Leon McDermott, 'Art Review' (The Metro, 28/04/2006)
ART REVIEW Take Me With You/Who Is Everything
Gary Rough is interested in – or obsessed with – language. Double meanings, ambiguity, subtle subversions of well-known phrases are all threaded through his work even when, as in this show, there’s nary a word to be seen.
Previously, Rough has worked heavily with text itself. Take Me With You (where to, you might ask) forgoes this direct play with language; it also steers away from Rough’s other occasional preoccupation, the use of neon lights, which is covered in Who Is Everything, in an off-site gallery on High Street.
Seven small line drawings hang on the walls. The pages are blank save for the spidery lines and margins he has drawn on them. They’re odd things, strangely evoking the first day of a new term at school, when kids would spend half their time drawing margins in their jotters. Indeed, it feels as if Rough is asking you to collaborate: read – or write – between these uneven lines. Meaning is never fixed.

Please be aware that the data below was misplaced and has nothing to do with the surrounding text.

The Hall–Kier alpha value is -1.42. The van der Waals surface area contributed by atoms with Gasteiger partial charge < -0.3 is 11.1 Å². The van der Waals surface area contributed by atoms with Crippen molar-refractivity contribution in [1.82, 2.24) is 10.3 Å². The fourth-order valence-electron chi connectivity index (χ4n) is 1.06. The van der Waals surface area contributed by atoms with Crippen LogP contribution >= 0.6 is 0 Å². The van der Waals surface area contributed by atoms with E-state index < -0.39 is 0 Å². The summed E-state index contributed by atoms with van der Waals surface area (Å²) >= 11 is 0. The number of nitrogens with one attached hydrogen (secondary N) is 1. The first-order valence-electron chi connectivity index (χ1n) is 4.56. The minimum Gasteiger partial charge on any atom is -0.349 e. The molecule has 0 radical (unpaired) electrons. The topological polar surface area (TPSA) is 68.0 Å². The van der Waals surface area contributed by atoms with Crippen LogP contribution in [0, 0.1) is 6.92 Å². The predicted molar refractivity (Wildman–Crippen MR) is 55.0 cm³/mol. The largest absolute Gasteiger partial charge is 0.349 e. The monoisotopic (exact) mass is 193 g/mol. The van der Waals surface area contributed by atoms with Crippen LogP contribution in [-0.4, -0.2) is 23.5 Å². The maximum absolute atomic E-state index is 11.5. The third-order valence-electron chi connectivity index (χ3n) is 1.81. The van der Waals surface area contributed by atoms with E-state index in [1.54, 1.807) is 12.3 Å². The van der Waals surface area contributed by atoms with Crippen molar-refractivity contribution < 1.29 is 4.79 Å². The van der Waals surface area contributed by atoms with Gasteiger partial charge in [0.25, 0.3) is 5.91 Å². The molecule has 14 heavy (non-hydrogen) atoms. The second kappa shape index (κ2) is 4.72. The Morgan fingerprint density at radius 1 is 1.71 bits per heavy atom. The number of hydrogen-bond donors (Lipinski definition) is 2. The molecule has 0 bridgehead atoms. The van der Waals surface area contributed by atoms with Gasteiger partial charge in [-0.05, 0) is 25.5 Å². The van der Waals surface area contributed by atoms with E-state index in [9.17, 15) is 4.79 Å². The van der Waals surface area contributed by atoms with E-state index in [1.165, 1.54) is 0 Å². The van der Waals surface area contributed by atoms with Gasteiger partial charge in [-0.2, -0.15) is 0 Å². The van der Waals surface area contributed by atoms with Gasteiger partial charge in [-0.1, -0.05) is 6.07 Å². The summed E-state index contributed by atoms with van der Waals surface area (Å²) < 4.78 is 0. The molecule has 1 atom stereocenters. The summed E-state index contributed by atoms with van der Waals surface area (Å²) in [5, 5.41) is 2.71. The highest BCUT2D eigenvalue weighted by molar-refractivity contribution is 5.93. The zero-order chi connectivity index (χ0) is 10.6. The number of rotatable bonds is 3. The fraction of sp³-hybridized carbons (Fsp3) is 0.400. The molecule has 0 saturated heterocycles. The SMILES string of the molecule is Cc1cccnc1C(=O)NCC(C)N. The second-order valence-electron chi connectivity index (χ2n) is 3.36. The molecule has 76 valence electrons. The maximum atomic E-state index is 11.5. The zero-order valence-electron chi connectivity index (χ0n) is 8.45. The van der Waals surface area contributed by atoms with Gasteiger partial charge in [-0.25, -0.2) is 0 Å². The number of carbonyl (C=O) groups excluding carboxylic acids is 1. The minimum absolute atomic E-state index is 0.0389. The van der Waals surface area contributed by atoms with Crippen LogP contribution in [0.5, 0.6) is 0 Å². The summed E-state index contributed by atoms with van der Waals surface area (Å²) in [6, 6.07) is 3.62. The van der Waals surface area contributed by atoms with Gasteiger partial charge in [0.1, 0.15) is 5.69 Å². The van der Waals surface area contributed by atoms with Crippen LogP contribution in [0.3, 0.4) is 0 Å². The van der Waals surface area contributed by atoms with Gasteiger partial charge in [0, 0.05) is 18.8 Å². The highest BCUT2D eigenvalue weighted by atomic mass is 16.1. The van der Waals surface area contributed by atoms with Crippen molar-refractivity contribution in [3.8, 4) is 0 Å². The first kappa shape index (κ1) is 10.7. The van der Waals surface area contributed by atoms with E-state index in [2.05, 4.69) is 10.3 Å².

Meaning remains uncertain in Who Is Everything, a series of neon signs made from Rough’s drawings from memory of New York shop signs: musical notes, a wig, a heart.
What though, are these signs trying to sell you? Up in the corner, a blue aeroplane heads for the wall and it’s almost impossible to divorce this from recent history. You gaze up at it, pondering again the confusing nature of language and communication.